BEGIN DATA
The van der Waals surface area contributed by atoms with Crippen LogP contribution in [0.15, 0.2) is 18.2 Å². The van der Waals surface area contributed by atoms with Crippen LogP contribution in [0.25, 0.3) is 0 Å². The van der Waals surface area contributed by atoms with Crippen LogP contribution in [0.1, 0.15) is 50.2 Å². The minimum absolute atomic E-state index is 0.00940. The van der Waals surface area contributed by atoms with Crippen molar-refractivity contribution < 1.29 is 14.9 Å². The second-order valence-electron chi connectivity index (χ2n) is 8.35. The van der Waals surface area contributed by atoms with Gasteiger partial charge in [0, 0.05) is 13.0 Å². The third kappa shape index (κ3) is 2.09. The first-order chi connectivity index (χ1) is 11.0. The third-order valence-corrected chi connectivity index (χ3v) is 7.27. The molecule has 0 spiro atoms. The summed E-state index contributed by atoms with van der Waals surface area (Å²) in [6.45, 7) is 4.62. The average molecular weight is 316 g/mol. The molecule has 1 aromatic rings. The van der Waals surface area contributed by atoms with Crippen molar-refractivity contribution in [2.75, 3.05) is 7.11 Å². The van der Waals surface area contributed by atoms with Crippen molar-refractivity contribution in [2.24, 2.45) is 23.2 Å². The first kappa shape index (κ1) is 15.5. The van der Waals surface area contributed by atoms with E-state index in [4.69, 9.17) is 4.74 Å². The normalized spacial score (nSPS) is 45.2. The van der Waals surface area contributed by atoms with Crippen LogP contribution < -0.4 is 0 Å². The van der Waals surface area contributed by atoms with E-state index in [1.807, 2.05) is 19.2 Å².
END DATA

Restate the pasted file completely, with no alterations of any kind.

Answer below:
The van der Waals surface area contributed by atoms with Crippen LogP contribution in [0.15, 0.2) is 18.2 Å². The van der Waals surface area contributed by atoms with Crippen LogP contribution in [0.25, 0.3) is 0 Å². The van der Waals surface area contributed by atoms with Crippen LogP contribution in [0.1, 0.15) is 50.2 Å². The minimum absolute atomic E-state index is 0.00940. The van der Waals surface area contributed by atoms with Crippen molar-refractivity contribution < 1.29 is 14.9 Å². The second-order valence-electron chi connectivity index (χ2n) is 8.35. The van der Waals surface area contributed by atoms with Gasteiger partial charge in [0, 0.05) is 13.0 Å². The third kappa shape index (κ3) is 2.09. The first-order chi connectivity index (χ1) is 11.0. The third-order valence-corrected chi connectivity index (χ3v) is 7.27. The molecule has 0 spiro atoms. The summed E-state index contributed by atoms with van der Waals surface area (Å²) in [6.45, 7) is 4.62. The average molecular weight is 316 g/mol. The molecule has 1 aromatic rings. The van der Waals surface area contributed by atoms with Crippen molar-refractivity contribution in [2.75, 3.05) is 7.11 Å². The van der Waals surface area contributed by atoms with Crippen molar-refractivity contribution in [2.24, 2.45) is 23.2 Å². The first kappa shape index (κ1) is 15.5. The van der Waals surface area contributed by atoms with E-state index in [4.69, 9.17) is 4.74 Å². The normalized spacial score (nSPS) is 45.2. The van der Waals surface area contributed by atoms with Crippen LogP contribution < -0.4 is 0 Å². The van der Waals surface area contributed by atoms with E-state index in [1.807, 2.05) is 19.2 Å².